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Genes controlling sleep and circadian rhythms

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Air date: Wednesday, October 17, 2018, 3:00:00 PM
Time displayed is Eastern Time, Washington DC Local
Views: Total views: 353, (251 Live, 102 On-demand)
Category: WALS - Wednesday Afternoon Lectures
Runtime: 01:09:46
Description: NIH Director’s Wednesday Afternoon Lecture Series

Along with colleagues Jeffrey C. Hall and Michael Rosbash, Dr. Young received the 2017 Nobel Prize in Physiology or Medicine for discoveries of molecular mechanisms controlling circadian rhythms.

Dr. Young's laboratory has identified genes that control the circadian rhythms of Drosophila. Interactions among these genes and their proteins set up a network of oscillations within single cells. These oscillations are autonomously generated, are found in most tissues, and establish rhythms in physiology and behavior. This mechanism is conserved within the animal kingdom: similar clock genes regulate patterns of sleep and other rhythms in humans. A common form of human insomnia called Delayed Sleep Phase Disorder (DSPD) is characterized by a persistent and intractable delay in the timing of the major sleep episode. A study of several DSPD subjects allowed Dr. Young's laboratory to recognize a specific clock gene variant that affects behavioral, physiological, and molecular circadian rhythms of carriers under controlled laboratory conditions. The lab's results are consistent with the candidate allele encoding a dominant, hyperactive transcription factor that alters sleep and circadian rhythms by lengthening the period of the circadian clock.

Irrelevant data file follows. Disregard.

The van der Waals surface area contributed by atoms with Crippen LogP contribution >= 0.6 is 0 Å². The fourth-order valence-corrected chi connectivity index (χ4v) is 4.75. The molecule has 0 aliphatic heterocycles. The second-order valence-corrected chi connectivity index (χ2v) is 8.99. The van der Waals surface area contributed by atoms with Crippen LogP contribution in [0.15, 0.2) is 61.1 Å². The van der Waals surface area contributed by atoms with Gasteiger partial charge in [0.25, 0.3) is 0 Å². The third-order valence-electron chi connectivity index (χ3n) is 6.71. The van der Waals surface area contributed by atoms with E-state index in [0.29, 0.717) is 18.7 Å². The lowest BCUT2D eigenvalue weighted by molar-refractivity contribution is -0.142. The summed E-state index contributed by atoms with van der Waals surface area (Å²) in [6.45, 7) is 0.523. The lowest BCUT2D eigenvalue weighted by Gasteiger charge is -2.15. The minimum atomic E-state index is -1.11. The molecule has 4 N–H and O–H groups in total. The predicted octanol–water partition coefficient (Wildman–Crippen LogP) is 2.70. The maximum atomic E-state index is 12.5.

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Author: Michael W. Young, Ph.D., 2017 Nobel Laureate in Physiology or Medicine, Laboratory of Genetics, Richard and Jeanne Fisher Professor, Rockefeller University
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CIT Live ID: 28666
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